People suffering from IBS can also have thin stools.
You may find the Bristol Stool Chart (below) helpful. It’s a medical aid used to classify the form of human poop into seven categories.
6. Gas or flatulence
Flatulence, wind, or gas is a normal occurrence and its presence is an indicator of a non-obstructed GI tract.
Normally, a male experiences flatulence 14 to 25 times a day while a female passes gas 7 to 12 times a day.
If you’re frequently passing very foul-smelling and experiencing bloating or abdominal pain, it might be worth checking with your doctor for evaluation.
How is Poop Made?
It sounds kind of icky, but the moment we start chewing our food, the process of breaking it down to form waste begins.
Saliva in your mouth starts breaking down carbohydrates for digestion. The chewed food then reaches the stomach where hydrochloric acid starts breaking down proteins.
By the time the partially digested food reaches our intestines, bile, pancreatic enzymes, and other enzymes continue to further break down the food so our bodies can absorb necessary nutrients.
As the food enters our intestines, it resembles a pulp mixed with water.
The small intestine absorbs all the necessary sugars and nutrients from the food and the large intestine absorbs the fluid from the poop.
The leftover content consists of undigested food, waste, debris, and dietary fiber that cannot be absorbed. It then moves into the colon, where it remains until a normal bowel movement occurs.
What Should You Eat for Healthy Poop?
Healthy bowel movements depend largely on what you eat and drink.
Getting enough fiber and fluids is vital for a soft, easy to move bowel movement.
According to the American Gastroenterological Association, almost 20 percent of Americans are constipated, mainly due to a poor fiber intake.
On an average, an American consumes 15 grams of fiber in a day, while 25 grams per day is the recommended amount.
The good news is that it’s easy to add fiber to your diet.
Most fruits are rich in fiber. Fruits should be eaten whole, along with their skin, if possible.
Fruits like pears, apples, plums, a cup of berries, etc. provide 6 to 8 grams of fiber.
Vegetables are also laden with fiber and should be consumed daily for adding bulk to the bowel content.
It is recommended to eat 5 to 6 servings of fruits and vegetables daily to ensure a good bowel movement.
Sweet potato is rich in fiber and one small baked potato gives 3 grams of fiber.
Legumes and Beans:
Rich in both fiber and protein, one cup of beans provides a whopping 10 grams of fiber, which puts beans at the top of the heap when it comes to adding bulk to your diet.
Beans can be added to salads, soups, curries, pasta, or can be prepared as baked beans.
Pseudo grains – like quinoa, amaranth, and buckwheat – are rich in insoluble fiber and are excellent bulk-forming foods.
Be sure to substitute all refined flour, rice, bread, pasta and cereals with pseudo grains, not only for the fiber but also for the extra protein and nutrients.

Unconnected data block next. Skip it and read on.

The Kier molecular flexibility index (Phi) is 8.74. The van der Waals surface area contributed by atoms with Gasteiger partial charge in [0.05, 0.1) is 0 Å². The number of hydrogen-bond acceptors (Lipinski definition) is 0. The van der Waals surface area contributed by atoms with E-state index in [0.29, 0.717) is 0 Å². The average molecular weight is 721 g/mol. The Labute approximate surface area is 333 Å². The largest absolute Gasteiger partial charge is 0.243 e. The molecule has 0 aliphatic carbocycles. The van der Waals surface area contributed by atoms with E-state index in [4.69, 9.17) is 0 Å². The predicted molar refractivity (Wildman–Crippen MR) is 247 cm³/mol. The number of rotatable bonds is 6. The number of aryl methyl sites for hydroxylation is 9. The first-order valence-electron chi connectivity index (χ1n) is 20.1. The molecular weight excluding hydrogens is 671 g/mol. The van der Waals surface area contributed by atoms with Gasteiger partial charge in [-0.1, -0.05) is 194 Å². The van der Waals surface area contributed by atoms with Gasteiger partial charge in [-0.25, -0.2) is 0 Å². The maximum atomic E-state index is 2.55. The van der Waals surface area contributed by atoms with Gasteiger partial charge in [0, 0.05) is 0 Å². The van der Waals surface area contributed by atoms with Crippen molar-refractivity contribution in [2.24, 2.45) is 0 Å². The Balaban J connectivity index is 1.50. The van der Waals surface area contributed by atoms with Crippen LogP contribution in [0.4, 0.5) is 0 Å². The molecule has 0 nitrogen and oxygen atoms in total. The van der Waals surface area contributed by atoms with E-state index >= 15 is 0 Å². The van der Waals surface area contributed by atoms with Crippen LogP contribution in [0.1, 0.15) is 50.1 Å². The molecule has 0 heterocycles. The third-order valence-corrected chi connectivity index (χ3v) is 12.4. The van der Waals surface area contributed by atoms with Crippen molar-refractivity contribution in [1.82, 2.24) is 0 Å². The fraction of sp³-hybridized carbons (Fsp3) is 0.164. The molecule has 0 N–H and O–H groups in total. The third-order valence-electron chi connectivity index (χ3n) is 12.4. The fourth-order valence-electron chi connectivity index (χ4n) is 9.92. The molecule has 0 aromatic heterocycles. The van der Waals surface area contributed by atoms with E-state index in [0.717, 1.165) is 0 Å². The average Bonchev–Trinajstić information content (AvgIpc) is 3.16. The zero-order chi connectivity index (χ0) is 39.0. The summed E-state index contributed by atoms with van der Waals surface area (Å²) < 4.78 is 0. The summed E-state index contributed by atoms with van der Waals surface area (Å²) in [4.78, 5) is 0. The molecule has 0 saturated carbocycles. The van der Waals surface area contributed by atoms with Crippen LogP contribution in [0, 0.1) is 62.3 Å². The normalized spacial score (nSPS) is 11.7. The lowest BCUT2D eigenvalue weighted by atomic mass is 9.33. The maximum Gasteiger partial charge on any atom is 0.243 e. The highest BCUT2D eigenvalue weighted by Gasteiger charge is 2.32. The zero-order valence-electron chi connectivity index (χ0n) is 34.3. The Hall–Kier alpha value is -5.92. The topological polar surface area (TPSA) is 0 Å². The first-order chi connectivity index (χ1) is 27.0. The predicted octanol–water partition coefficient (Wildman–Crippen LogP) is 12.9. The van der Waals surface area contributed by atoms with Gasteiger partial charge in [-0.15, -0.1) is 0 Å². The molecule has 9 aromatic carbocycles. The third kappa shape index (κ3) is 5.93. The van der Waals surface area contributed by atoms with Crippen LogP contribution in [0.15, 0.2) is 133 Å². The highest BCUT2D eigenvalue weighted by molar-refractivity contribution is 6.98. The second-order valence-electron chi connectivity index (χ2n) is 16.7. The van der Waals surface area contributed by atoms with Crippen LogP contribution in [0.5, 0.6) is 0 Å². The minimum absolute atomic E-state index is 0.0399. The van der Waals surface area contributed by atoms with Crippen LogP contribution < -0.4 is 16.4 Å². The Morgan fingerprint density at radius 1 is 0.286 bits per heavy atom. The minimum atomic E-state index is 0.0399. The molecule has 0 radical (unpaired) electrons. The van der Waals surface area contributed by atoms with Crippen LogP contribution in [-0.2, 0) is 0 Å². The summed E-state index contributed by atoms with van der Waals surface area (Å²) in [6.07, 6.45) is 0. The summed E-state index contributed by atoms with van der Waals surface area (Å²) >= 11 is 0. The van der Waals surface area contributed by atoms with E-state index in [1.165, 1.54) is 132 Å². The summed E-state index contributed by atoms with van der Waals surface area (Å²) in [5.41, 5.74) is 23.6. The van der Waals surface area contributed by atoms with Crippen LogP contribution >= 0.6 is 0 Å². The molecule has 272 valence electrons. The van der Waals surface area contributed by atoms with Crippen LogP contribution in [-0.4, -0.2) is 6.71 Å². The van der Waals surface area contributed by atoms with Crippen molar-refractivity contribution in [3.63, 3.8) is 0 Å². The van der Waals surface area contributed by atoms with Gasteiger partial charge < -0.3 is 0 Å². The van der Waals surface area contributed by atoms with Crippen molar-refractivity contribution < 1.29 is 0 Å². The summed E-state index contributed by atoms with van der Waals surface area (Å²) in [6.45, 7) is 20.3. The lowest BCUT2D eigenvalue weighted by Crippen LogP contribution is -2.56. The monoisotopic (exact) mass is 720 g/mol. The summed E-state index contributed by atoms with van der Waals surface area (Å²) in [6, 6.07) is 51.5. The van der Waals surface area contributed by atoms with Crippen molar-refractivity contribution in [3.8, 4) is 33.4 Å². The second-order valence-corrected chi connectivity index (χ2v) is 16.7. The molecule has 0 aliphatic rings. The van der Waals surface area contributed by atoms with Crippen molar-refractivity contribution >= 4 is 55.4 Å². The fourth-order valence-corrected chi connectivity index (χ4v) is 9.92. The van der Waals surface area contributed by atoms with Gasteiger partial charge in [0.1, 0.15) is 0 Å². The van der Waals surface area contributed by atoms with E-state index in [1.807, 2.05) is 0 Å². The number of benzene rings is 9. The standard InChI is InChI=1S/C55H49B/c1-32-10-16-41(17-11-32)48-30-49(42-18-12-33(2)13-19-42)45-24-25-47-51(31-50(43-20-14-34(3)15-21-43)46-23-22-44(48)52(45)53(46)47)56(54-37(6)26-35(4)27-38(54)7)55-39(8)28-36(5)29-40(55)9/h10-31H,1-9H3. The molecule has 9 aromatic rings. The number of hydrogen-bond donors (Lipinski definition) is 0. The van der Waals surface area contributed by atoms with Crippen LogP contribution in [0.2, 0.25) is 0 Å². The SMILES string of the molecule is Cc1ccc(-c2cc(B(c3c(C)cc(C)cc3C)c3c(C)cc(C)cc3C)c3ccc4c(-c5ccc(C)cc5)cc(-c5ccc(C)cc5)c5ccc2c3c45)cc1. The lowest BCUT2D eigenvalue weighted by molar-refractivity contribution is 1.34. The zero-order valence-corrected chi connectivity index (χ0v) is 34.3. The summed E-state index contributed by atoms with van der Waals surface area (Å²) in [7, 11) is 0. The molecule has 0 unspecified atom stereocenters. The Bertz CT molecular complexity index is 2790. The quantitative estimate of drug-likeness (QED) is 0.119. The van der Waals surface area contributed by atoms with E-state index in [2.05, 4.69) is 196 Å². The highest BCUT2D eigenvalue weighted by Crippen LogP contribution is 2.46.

Try this: Autumn Quinoa Salad
Nuts and Seeds:
Nuts and seeds are a powerhouse of nutrients and fiber.
Among nuts, pecans, walnuts and almonds have maximum fiber content. An ounce of almond has 3.5 grams of fiber, pecans have 2.7 gm and walnuts have 1.9 gm of fiber.
Dry roasted seeds like pumpkin seeds, flaxseed, sesame seeds, etc. are packed with fiber in their husk. One ounce of pumpkin seeds gives 5 grams of fiber and one tablespoon of flaxseed delivers 2.8 grams of fiber.
Add them to salads, soups, and cereal bowls.
Try this: Fiber Starter Breakfast Bowl
Dried Fruits and Prunes:
Dried fruits like figs, goji berries, raisins, apricots and prunes contain more fibre than fresh fruits and can be chewed or added to cereals, cakes, and bread and other dishes.
Try this: 4-Ingredient Homemade Fruit Roll-Ups
Fluids or water allows the stool to be moist and soft and makes defecation easier. So, drinking adequate amounts of clean and purified water is essential to maintain the softness of the poop.
What Does Blood in Your Stool Mean?
Blood in your stool indicates rectal bleeding or active bleeding in the GI tract. The blood in the stool may be bright red, maroon or black in color.
Bleeding in the stomach will be visible as black and tarry stool, because by the time the stool is defecated the blood turns black due to the action of enzymes and the transit time.
Maroon color may be a sign of intestinal bleeding, while bright red blood may be a sign of active rectal bleeds.
Bleeding can be due to a number of conditions like ulcers, tumors or cancers, perforations, hemorrhoids, parasitic infections, or fissures.
It should be immediately evaluated by a physician.
Poop Health Can Mean Good Health
Healthy bowel movements are vital to help your body eliminate waste, debris, bacteria, and toxins effectively.
When a problem with your bowel movements occurs, it can result in a toxic build-up in the body or dehydration.
If you’re concerned about your bowel habits, it’s important to see your doctor for evaluation.
Get Back on Track
What you eat plays a huge role in healthy poop and restoring balance in your gut.